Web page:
by Mary Morgan & Brianne Briggman
Dispatch from Brianne Briggman:
One year ago, my 64-year-old father started experiencing severe neck and shoulder pain. As his crunchy-granola, yogi-crazed, 24-year-old daughter, I urged him to try yoga.
One specific pose could really help, I told him. Tilt your head to one side, lift your arm until you feel a stretch, hold and breathe. He didn’t do it, of course. No stretches, no poses. The pain remained. A few weeks later he saw a specialist.
In addition to scheduled physical therapy, the specialist suggested some daily stretches, emphasizing one stretch as particularly helpful. I’m sure you can guess what that was. Tilt, lift, hold, breathe.
Dad finally started feeling some relief, and this is when a switch flipped in his head. He started to see that his own actions, his daily choices, directly correlated with his neck and shoulder problem. The remedy wasn’t some drug, shot, or divine intervention. It was him, his actions, his choices.
He started doing his prescribed exercises every morning. Within three weeks his spasms were disappearing. So were his complaints. Within two months all pain was gone.
Habits and Climate Solutions
So, why am I telling you all this? Well, I think there’s a really valuable lesson here about habits. It’s one we can apply to climate solutions, and, particularly, to this biggie: food waste.
Food waste is a big climate deal. Thirty percent of food produced globally is wasted. Here in the U.S. it’s 40 percent. Food waste buried in a landfill releases methane, which is 25 times more powerful than CO2. This is seriously damaging our atmosphere, harming our human health and ecosystems.
But there’s good news. 70 percent of food wasted in the U.S. is at the household level. That means our actions, our daily choices, really matter. WE have the power to be the remedy.
My dad taught me that changing your habits is hard, but it’s worth it. He struggled to change his routine until he understood the benefits. Likewise, it’s in our power to change our food habits and reap the benefits. Use that left-in-the-fridge ingredient in tonight’s dinner. Shop from a list so you don’t over-buy. Take home from the restaurant. Store bits in your freezer for soup. Walk those scraps to your garden compost. Enjoy the benefits of saving money, lowering your carbon footprint, and, if you have a compost, feeding your soil. To me the greatest benefit, the one that really matters to my generation and younger….is the clear skies, clean water, and healthy ecosystems that will result from no food becoming methane, worsening our climate crisis.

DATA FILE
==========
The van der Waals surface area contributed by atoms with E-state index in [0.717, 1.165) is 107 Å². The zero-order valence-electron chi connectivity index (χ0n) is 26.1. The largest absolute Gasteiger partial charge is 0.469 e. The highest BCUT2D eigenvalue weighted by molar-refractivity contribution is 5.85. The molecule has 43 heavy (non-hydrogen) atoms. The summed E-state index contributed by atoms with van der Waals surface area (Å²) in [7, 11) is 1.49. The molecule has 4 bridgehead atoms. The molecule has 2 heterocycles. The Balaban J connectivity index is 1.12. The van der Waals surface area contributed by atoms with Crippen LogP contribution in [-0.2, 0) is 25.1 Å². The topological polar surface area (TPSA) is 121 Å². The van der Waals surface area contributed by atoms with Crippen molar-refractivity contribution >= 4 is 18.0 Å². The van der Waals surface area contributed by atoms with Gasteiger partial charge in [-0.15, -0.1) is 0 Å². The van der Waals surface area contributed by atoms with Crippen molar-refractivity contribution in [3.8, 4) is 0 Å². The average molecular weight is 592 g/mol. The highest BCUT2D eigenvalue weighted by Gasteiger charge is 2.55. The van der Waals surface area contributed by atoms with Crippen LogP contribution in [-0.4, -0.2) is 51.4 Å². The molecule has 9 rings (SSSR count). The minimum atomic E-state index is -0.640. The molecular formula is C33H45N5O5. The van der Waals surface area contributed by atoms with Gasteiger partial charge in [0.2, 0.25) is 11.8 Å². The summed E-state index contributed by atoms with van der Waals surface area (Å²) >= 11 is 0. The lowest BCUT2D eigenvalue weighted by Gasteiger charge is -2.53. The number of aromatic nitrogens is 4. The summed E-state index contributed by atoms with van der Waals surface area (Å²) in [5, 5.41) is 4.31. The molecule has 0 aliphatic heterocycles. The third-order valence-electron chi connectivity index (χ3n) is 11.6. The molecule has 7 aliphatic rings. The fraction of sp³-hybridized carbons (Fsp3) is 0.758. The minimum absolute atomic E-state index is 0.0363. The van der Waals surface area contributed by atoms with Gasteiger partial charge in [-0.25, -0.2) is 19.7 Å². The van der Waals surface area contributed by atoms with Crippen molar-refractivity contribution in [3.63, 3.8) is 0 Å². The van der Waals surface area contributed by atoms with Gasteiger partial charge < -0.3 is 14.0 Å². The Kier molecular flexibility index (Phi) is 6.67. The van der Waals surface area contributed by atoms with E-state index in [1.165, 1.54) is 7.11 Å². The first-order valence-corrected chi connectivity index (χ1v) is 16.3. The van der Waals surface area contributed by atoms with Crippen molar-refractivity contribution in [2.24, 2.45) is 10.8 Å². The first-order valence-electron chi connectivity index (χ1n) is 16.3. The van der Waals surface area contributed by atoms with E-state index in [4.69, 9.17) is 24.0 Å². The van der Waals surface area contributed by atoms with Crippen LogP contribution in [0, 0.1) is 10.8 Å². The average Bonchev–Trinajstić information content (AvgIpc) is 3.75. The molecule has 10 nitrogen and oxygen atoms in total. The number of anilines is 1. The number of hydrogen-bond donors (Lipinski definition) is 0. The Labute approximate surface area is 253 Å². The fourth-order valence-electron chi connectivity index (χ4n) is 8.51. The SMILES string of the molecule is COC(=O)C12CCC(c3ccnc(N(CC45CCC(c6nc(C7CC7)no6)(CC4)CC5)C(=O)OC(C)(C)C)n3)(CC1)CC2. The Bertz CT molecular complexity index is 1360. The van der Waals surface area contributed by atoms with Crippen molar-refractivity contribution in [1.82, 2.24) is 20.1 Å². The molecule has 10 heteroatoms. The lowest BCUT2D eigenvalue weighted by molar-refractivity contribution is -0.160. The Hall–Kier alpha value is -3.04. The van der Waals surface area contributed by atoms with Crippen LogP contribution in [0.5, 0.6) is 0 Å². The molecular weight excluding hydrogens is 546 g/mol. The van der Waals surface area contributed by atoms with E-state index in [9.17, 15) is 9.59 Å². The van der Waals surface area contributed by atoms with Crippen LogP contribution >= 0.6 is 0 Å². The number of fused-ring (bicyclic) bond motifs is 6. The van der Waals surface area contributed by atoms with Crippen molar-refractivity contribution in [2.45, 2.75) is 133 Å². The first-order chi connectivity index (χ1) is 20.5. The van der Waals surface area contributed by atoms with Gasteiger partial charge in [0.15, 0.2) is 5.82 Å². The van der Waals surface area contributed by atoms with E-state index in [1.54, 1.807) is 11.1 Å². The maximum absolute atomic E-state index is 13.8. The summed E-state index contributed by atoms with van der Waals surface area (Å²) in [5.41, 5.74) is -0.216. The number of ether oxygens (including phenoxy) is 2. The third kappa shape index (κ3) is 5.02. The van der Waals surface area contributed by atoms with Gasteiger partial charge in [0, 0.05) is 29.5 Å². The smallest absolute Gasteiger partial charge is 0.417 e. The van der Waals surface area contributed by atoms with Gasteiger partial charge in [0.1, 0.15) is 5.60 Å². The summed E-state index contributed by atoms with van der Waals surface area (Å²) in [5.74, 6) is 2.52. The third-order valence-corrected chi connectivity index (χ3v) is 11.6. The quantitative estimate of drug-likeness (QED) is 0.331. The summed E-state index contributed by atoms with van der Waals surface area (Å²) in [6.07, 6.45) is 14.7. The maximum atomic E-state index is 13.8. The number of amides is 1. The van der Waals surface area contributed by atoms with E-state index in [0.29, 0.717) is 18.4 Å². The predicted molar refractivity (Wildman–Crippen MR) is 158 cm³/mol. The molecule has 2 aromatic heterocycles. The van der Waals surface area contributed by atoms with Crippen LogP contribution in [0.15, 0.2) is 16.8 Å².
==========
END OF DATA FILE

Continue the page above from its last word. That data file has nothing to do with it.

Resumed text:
And you know, it all adds up. Your actions, my actions, ours together will define our future. The next ten years are crucial, my 20s and 30s, to prevent the most devastating effects of greenhouse gas emissions. Reducing food waste, as calculated by Project Drawdown, is the number one solution we can all take part in.
Dispatch from Mary Morgan:
Food Rescue for Climate
Standing on tiptoes to reach a microphone, Brianne relayed her story to 350 listeners. It was the Peconic Land Trust’s annual Peconinic, and Brianne was part of a pilot initiative called Food Rescue for Climate. Everyone applauded.
Nearby, under a small tent, a team of 11 volunteers were busy staffing a recycle station, scraping leftovers into 3.5 gallon buckets to be delivered to five local farms.
Brianne explained to the audience the USDA’s pyramid for food’s best use: First feed people, then animals, then feed soil. Food scraps are vegetative organic matter, a valuable ingredient in making “green gold” – the enriching soil amendment compost.
Brianne thanked everyone for being open to considering a new habit, taking steps to not waste food. “I’m grateful to all of you,” she said. “Your actions to reduce food waste and lower emissions mean so much to me, my generation, our future. Thank you for caring. It literally means the world to me.”
The Food Recovery For Climate pilot was organized by the Drawdown East End team. With over 350 picnickers in attendance we filled only 6 buckets with food scraps, the low volume surprising us all. Maybe our message of treating food as a valuable resource –not to be wasted, zero to the landfill– made a difference! For more information: Mary@DrawdownEastEnd@gmail.com.
Former Locavore now a Climatarian, sailor, beachcomber Mary Morgan lives in Orient with her husband Tom, naturalist and mushroom forager, early founders of the East End chapter of Slow Food in 2004. Two years ago Mary co-founded a grassroots effort, Drawdown East End, to inspire local solutions to drawdown and sequester carbon.
Brianne Briggmann is a Mattituck native and SUNY Geneseo alumna. She’s a lifelong home-composter, local restaurant worker, and relentless idealist. Her passions include literature, hiking, sustainability, and tacos.
Climate Local Now is a partnership between the East End Beacon and Drawdown East End, whose mission is to inspire local solutions to reverse global warming. | DrawdownEastEnd.org